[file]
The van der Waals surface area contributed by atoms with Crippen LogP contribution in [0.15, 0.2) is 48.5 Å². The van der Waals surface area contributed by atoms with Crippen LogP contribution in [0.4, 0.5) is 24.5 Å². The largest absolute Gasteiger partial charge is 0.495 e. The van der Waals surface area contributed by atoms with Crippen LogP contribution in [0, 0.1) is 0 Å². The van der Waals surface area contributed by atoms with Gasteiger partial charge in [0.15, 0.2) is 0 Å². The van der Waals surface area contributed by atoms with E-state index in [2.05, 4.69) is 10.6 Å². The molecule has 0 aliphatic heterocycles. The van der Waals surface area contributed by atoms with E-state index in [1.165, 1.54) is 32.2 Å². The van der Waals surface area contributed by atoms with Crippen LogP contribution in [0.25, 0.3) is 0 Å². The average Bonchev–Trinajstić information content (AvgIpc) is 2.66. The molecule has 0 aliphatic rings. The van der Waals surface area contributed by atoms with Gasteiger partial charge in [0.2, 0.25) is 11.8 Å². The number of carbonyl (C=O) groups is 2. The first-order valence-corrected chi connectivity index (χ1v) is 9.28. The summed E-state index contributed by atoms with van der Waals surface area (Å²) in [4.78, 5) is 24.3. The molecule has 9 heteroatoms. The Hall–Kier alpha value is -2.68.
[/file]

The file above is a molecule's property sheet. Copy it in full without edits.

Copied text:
The van der Waals surface area contributed by atoms with Crippen LogP contribution in [0.15, 0.2) is 48.5 Å². The van der Waals surface area contributed by atoms with Crippen LogP contribution in [0.4, 0.5) is 24.5 Å². The largest absolute Gasteiger partial charge is 0.495 e. The van der Waals surface area contributed by atoms with Crippen LogP contribution in [0, 0.1) is 0 Å². The van der Waals surface area contributed by atoms with Gasteiger partial charge in [0.15, 0.2) is 0 Å². The van der Waals surface area contributed by atoms with E-state index in [2.05, 4.69) is 10.6 Å². The molecule has 0 aliphatic heterocycles. The van der Waals surface area contributed by atoms with E-state index in [1.165, 1.54) is 32.2 Å². The van der Waals surface area contributed by atoms with Crippen LogP contribution in [0.25, 0.3) is 0 Å². The average Bonchev–Trinajstić information content (AvgIpc) is 2.66. The molecule has 0 aliphatic rings. The van der Waals surface area contributed by atoms with Gasteiger partial charge in [0.2, 0.25) is 11.8 Å². The number of carbonyl (C=O) groups is 2. The first-order valence-corrected chi connectivity index (χ1v) is 9.28. The summed E-state index contributed by atoms with van der Waals surface area (Å²) in [4.78, 5) is 24.3. The molecule has 9 heteroatoms. The Hall–Kier alpha value is -2.68.